Boise sewer

Boise’s Lander Wastewater Treatment Facility.

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Originally published July 20 on KTVB.COM.

The Boise City Council voted yes Tuesday on Resolution 314-21, which adopted new or increased fees that Boiseans may see on their water bill in the next year.

Depending on the outcome of a bond on the November ballot, water renewal fees, or sewer fees, could increase by 53% on Jan. 1, 2022.

If a bond makes the ballot and is approved, sewer bills are expected to increase by 9.9%, according to the city’s proposed 2022 budget.

The average sewer bill is $36.82, according to Boise Public Works. The average sewer bill would become $40.62 if the bond makes the ballot and passes.

If the bond does not make it onto the ballot or doesn't get passed by voters, the average bill will increase to $56.32.

“We really want to keep rates affordable for people,” Boise Public Works spokesperson Natalie Monro said. “These updates and upgrades, they have to happen.”

Boise City Council approved the Renewable Water Utility Plan in October 2020. The proposed budget says the utility plan is a $1.1 billion project. Some of the infrastructure that needs to be replaced is 100 years old, according to Public Works.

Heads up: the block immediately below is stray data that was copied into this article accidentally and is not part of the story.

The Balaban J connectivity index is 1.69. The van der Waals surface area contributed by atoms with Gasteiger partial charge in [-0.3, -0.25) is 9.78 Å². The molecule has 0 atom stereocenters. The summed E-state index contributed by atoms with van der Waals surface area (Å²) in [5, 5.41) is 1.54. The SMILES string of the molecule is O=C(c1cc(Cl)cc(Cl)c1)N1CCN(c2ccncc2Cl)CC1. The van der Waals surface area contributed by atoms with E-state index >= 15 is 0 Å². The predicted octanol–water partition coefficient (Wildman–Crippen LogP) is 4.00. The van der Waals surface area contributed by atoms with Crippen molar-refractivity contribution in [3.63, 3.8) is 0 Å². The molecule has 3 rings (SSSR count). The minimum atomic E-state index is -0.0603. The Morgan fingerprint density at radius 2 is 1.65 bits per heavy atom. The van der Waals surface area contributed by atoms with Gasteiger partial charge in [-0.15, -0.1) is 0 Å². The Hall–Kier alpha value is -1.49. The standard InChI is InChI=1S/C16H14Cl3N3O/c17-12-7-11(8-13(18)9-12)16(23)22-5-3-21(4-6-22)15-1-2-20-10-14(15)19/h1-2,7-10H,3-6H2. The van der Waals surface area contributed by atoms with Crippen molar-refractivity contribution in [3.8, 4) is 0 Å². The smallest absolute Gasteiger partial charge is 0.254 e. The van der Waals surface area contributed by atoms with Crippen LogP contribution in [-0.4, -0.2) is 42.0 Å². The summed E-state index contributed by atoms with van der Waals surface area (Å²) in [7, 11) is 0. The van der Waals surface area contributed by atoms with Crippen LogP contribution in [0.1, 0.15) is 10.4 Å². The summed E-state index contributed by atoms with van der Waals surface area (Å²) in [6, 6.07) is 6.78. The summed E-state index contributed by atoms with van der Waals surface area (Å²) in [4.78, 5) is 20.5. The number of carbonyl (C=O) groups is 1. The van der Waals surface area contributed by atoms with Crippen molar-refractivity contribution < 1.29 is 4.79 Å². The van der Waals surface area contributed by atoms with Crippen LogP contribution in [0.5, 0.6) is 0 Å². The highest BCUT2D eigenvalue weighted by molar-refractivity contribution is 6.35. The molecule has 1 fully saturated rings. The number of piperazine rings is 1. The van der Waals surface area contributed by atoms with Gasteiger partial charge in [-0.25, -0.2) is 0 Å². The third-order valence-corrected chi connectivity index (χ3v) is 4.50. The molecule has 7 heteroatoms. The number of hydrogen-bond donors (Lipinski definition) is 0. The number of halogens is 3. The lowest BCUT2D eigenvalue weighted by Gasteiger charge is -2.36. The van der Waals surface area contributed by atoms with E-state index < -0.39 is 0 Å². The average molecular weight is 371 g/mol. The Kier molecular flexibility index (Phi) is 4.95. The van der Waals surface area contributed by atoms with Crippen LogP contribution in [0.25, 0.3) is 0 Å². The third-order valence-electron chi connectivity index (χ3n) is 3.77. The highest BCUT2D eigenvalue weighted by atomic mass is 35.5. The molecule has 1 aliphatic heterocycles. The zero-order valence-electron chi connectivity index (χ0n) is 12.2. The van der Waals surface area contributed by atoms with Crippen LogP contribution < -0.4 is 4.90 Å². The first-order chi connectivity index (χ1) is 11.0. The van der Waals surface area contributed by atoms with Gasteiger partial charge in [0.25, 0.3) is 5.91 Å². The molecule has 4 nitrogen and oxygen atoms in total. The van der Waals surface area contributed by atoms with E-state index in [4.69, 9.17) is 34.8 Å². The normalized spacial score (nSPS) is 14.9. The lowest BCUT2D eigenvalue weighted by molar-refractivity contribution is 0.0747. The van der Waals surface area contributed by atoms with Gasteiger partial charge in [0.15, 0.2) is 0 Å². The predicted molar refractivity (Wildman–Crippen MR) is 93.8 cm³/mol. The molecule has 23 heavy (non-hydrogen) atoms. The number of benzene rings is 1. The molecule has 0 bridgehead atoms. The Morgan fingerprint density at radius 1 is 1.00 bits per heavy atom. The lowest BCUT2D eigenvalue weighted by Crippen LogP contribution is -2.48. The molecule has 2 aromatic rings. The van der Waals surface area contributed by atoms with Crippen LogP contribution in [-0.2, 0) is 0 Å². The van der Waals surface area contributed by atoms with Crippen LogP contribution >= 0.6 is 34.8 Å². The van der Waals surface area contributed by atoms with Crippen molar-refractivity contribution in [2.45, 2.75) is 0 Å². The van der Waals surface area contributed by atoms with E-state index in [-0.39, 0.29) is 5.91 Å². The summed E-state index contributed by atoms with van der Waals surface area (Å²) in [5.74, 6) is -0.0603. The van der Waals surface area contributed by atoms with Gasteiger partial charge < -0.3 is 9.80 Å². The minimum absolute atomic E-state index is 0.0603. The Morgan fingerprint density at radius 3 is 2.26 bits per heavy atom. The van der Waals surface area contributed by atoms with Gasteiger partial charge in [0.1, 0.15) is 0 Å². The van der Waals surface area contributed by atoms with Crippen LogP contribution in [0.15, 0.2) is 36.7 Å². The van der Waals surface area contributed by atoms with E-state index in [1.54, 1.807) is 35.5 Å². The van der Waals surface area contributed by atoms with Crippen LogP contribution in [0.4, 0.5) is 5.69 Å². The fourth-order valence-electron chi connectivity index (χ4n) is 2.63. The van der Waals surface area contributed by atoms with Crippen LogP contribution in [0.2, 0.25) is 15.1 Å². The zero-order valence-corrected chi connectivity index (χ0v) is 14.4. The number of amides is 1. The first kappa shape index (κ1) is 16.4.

“It's just the time to do it,” Monro said. “We don't want to replace them too early if there's a lot of life left in them, but we want to replace them before we get to a point of failure.”

The bond in question is intended to pay off the project over an extended period of time to help make it more affordable for Boiseans.

“The options are a big rate increase to rate payers on your utility bill. That big increase could happen now over the next couple of years, or we could essentially finance it similar to how you'd finance a home or a car,” Monro said. “It's really up to rate payers to decide whether or not they want to take on the bond or not, whether or not they want to take on the debt or have these really high increases.”

Monro told KTVB that the exact details of the bond are not yet in place. However, the city’s proposed budget expects the bond in question to take 20 years to pay off.

Public Works is working closely with the City Council to organize the bond details in August in order to get a bond on the November ballot, according to Monro.

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